More than a decade ago, plant geneticists noticed something peculiar when they looked at grafted plants. Where two plants grew together, the cells of each plant showed signs of having picked up substantial amounts of DNA from the other one. In itself, that wasn’t unprecedented, because horizontal transfers of genes are not uncommon in bacteria and even in animals, fungi and plants. But in this case, the transferred DNA seemed to be the entire intact genomes of chloroplasts. This posed a conundrum, because plant cells seal themselves inside a protective cell wall that offers no obvious way for so much DNA to get in.
Now, researchers in Ralph Bock’s laboratory at the Max Planck Institute of Molecular Plant Physiology in Potsdam have finally discovered the answer by capturing this transfer on video. Not only are cell walls sometimes more porous than was thought, but plants seem to have developed a mechanism that enables whole organelles to crawl through the cell wall into adjacent cells. The researchers reported their discovery in the January 1 issue of Science Advances.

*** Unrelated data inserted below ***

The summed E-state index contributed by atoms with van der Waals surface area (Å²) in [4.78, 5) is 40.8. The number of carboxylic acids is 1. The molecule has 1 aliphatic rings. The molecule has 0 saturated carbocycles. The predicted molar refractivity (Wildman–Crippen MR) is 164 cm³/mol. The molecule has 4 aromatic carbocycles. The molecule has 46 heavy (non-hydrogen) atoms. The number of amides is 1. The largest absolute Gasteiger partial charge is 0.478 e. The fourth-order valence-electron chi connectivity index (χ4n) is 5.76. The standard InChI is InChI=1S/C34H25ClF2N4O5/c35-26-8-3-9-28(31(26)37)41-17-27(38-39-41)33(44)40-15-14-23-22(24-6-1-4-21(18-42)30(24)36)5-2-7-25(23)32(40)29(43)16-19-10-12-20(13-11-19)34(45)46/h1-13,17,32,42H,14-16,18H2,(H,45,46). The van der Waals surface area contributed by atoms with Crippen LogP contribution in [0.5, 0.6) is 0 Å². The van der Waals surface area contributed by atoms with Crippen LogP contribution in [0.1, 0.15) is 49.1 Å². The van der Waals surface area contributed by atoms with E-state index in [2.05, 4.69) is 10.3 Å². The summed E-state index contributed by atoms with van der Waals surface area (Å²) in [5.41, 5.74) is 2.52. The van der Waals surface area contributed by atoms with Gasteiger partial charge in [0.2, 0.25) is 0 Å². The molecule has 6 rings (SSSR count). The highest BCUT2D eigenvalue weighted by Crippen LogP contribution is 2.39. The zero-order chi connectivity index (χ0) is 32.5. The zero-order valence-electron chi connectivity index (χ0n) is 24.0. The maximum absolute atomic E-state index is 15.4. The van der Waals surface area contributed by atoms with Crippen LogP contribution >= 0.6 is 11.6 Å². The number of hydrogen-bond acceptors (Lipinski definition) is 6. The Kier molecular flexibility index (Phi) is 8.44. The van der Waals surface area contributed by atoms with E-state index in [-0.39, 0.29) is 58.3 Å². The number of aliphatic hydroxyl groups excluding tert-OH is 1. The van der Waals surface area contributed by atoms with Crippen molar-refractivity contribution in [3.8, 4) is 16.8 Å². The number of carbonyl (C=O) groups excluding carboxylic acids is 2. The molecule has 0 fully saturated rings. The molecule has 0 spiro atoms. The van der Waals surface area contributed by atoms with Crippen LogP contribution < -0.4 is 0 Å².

“The real novelty is that they’ve shown the actual physical organelle is moving, [and] not only from one cell to another,” said Charles Melnyk, a plant biologist who studies grafting at the Swedish University of Agricultural Sciences in Uppsala. “It’s two different plants that are exchanging organelles.” [Continue reading…]